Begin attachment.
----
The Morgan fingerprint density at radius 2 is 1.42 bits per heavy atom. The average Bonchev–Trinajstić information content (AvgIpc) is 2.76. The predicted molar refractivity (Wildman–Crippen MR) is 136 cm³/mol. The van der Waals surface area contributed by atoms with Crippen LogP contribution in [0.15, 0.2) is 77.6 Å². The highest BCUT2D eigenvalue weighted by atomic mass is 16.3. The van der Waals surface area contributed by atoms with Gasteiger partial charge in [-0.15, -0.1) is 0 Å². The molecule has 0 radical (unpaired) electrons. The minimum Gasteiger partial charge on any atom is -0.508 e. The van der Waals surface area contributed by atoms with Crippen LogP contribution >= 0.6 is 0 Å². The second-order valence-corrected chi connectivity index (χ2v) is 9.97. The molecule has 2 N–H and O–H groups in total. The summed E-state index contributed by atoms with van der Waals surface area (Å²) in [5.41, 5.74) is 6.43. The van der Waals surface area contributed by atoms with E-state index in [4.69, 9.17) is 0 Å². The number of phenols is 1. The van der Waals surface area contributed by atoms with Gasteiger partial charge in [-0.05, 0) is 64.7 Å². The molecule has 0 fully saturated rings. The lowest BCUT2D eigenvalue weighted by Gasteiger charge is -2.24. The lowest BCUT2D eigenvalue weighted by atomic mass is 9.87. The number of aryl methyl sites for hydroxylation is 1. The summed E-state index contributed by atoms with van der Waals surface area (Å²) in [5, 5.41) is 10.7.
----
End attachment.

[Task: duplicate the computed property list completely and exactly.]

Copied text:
The Morgan fingerprint density at radius 2 is 1.42 bits per heavy atom. The average Bonchev–Trinajstić information content (AvgIpc) is 2.76. The predicted molar refractivity (Wildman–Crippen MR) is 136 cm³/mol. The van der Waals surface area contributed by atoms with Crippen LogP contribution in [0.15, 0.2) is 77.6 Å². The highest BCUT2D eigenvalue weighted by atomic mass is 16.3. The van der Waals surface area contributed by atoms with Gasteiger partial charge in [-0.15, -0.1) is 0 Å². The molecule has 0 radical (unpaired) electrons. The minimum Gasteiger partial charge on any atom is -0.508 e. The van der Waals surface area contributed by atoms with Crippen LogP contribution >= 0.6 is 0 Å². The second-order valence-corrected chi connectivity index (χ2v) is 9.97. The molecule has 2 N–H and O–H groups in total. The summed E-state index contributed by atoms with van der Waals surface area (Å²) in [5.41, 5.74) is 6.43. The van der Waals surface area contributed by atoms with E-state index in [4.69, 9.17) is 0 Å². The number of phenols is 1. The van der Waals surface area contributed by atoms with Gasteiger partial charge in [-0.05, 0) is 64.7 Å². The molecule has 0 fully saturated rings. The lowest BCUT2D eigenvalue weighted by Gasteiger charge is -2.24. The lowest BCUT2D eigenvalue weighted by atomic mass is 9.87. The number of aryl methyl sites for hydroxylation is 1. The summed E-state index contributed by atoms with van der Waals surface area (Å²) in [5, 5.41) is 10.7.